I shall not reply to the matters of detail raised by the noble Earl. I used the words "if possible" because the victim may survive and be a vegetable and therefore be unable to co-operate in any sense required by the statement; he may be a person of low intelligence; he may have disappeared or refuse to co-operate. There are many reasons why I inserted the words, "if possible".

At this stage it is the principle that matters. I acknowledge, as in all these matters, that the devil lies in the detail. It may be that, when one examines all the details and all the matters discussed today and raised elsewhere, it is impossible to find solutions to some of the problems. However, I invite the Government to consider putting the matter to the Scottish Law Commission. Though I support the noble Lord, Lord Macaulay, who made a proposal for a study group, I should prefer that it be done by sending the matter to the Scottish Law Commission and I am sure that the Government will consider that proposal.

In relation to details such as the timing of the preparation of the report, that could be done before conviction and might need to be amended if the conviction did not reflect the charge. It is not easy to obtain access to published material on this matter in this country. I have access to a large volume of material from the United States. Members of the Committee may be interested to watch a television programme next month—"The Heart of the Matter"—on a Sunday evening, when some light may be shed upon this matter by those who accompanied me to the United States to look at the Californian system.

Lord Fraser of Carmyllie: The noble and learned Lord made a suggestion in relation to the Scottish Law Commission. I do not think he will expect me to make an immediate response; but I shall certainly bear in mind what was said both by him and by the noble Lord, Lord Macaulay, on this matter.

Since the implementation of the Criminal Justice Act 1988, courts on this side of the Border have been required to explain decisions not to make a compensation order in specific cases. That requirement seems to have had some success in concentrating judicial minds on the issue of compensation and in increasing the use of such orders. We must take due notice of that apparent success when deciding whether to impose a similar duty on Scottish courts. However, a number of other considerations need to be taken into

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account. For example, we need to consider whether such a provision would prove equally successful in Scotland in increasing usage.

In order to facilitate comprehensive consideration of the issues involved, the Scottish Office last year commissioned further research into the usage of compensation orders. That research, which is now being conducted by a team from Stirling University, involves statistical analysis and interviews with victims and offenders. Unfortunately, its results will not be available for some months. We take the view that it is reasonable to wait for that research and consider all the issues before introducing a provision of the type now proposed by the noble Earl. I am instinctively sympathetic to the notion that measures should be taken to increase the usage of compensation orders. I shall be grateful if the noble Earl will consider withdrawing his amendment. In return, I shall undertake to reconsider the position and see whether we can usefully take any steps in the current Bill. I stress that at this stage I cannot give any firm commitment; I merely give an assurance that we shall look at the issue sympathetically.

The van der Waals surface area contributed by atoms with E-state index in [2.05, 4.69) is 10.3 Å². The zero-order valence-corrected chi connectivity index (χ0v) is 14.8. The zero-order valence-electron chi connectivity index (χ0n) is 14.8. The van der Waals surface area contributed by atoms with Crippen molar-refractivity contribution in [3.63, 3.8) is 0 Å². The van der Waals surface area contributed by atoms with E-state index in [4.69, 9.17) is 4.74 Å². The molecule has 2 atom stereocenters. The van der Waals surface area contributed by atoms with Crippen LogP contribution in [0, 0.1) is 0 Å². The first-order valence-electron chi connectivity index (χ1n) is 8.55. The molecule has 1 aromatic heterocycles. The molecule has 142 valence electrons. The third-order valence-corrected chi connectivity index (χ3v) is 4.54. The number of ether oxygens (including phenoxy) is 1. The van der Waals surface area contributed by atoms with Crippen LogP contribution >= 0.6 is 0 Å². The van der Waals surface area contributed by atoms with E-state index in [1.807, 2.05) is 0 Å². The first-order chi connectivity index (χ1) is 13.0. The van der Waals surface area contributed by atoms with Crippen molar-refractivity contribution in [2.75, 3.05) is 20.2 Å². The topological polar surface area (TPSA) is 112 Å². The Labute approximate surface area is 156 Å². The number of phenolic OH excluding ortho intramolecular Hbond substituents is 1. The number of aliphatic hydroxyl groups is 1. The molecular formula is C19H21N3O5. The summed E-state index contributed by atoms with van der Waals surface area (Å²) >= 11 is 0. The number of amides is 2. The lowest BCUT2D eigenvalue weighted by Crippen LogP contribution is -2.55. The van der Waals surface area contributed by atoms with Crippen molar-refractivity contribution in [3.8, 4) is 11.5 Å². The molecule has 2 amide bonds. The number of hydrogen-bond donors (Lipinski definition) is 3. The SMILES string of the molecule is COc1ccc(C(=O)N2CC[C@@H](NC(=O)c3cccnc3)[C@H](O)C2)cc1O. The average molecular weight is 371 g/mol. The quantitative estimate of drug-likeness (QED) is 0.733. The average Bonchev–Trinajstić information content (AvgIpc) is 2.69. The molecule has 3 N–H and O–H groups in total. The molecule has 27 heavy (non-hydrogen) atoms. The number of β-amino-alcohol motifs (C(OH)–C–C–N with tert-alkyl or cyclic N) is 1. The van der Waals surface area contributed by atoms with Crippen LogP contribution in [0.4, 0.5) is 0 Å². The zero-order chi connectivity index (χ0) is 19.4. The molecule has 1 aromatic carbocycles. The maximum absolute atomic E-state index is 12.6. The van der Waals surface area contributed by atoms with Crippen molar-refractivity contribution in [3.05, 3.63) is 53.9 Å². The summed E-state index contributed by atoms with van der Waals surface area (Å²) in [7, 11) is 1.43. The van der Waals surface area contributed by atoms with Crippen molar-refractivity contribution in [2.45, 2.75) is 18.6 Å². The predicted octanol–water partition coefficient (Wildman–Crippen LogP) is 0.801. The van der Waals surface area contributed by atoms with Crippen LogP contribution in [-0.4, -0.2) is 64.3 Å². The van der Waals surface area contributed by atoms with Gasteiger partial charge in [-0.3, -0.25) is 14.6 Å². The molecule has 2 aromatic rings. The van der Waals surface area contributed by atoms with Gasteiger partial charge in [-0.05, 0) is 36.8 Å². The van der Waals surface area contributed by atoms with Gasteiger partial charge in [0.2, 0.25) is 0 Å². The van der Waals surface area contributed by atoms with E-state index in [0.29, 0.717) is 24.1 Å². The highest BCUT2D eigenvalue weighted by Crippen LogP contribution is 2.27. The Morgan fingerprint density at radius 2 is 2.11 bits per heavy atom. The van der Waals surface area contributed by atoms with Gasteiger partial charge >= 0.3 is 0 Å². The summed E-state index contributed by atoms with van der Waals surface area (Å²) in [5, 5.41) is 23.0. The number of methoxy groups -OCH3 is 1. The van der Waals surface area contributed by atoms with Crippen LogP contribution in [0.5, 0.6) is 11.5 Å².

There is one feature of his proposal that I do not regard sympathetically; that is to say, that a distinction should be drawn between those covered by insurance and those who are not. If he reflects upon the matter for a moment he will envisage an awkward circumstance where a householder who is repeatedly broken into may find that the only compensation he can obtain is by turning to an insurance policy. As a result his insurance premium may be increased while the individual next door with no insurance whatever may find satisfaction in compensation orders.

I turn to Amendment No. 146. I appreciate that the noble Earl is assiduous in his efforts to secure maximum support for victim support, and I sympathise with his aim. However, I do not consider that the automatic diversion of any amount from the proceeds of compensation to Victim Support or any other bona fide organisation is appropriate. The noble Earl will appreciate that, although certain parts of the proceeds are distributed, what is left in the ordinary way goes to the Exchequer for redistribution, as appropriate, across the whole range of public support, including the funding of victim support organisations. That is appropriate. Bodies such as Victim Support need consistency so that they can operate and plan within known financial constraints. The rather uncertain quantity that would be implicit in the noble Earl's proposal would not be compatible with that objective. I certainly understand and share his view that Victim Support should be appropriately funded but I would respectfully suggest that this is not an appropriate way.